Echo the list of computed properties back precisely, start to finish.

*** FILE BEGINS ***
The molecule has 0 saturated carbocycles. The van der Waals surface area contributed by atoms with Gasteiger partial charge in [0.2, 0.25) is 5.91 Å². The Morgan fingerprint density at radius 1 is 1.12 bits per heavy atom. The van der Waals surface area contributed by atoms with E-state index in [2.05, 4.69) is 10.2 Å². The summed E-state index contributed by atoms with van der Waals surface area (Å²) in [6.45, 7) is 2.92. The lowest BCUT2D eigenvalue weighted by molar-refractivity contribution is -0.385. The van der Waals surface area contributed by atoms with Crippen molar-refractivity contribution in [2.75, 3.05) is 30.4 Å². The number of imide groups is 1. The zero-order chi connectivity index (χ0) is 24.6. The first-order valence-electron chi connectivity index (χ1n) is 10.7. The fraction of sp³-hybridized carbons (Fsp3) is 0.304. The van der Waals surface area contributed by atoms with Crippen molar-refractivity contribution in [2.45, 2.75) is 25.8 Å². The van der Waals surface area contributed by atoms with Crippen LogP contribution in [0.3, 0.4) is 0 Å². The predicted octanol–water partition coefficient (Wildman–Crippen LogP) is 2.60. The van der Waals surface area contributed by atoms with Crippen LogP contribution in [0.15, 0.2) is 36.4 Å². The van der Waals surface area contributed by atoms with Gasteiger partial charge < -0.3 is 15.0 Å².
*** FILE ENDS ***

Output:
The molecule has 0 saturated carbocycles. The van der Waals surface area contributed by atoms with Gasteiger partial charge in [0.2, 0.25) is 5.91 Å². The Morgan fingerprint density at radius 1 is 1.12 bits per heavy atom. The van der Waals surface area contributed by atoms with E-state index in [2.05, 4.69) is 10.2 Å². The summed E-state index contributed by atoms with van der Waals surface area (Å²) in [6.45, 7) is 2.92. The lowest BCUT2D eigenvalue weighted by molar-refractivity contribution is -0.385. The van der Waals surface area contributed by atoms with Crippen molar-refractivity contribution in [2.75, 3.05) is 30.4 Å². The number of imide groups is 1. The zero-order chi connectivity index (χ0) is 24.6. The first-order valence-electron chi connectivity index (χ1n) is 10.7. The fraction of sp³-hybridized carbons (Fsp3) is 0.304. The van der Waals surface area contributed by atoms with Crippen molar-refractivity contribution in [2.45, 2.75) is 25.8 Å². The van der Waals surface area contributed by atoms with Crippen LogP contribution in [0.3, 0.4) is 0 Å². The predicted octanol–water partition coefficient (Wildman–Crippen LogP) is 2.60. The van der Waals surface area contributed by atoms with Crippen LogP contribution in [0.15, 0.2) is 36.4 Å². The van der Waals surface area contributed by atoms with Gasteiger partial charge < -0.3 is 15.0 Å².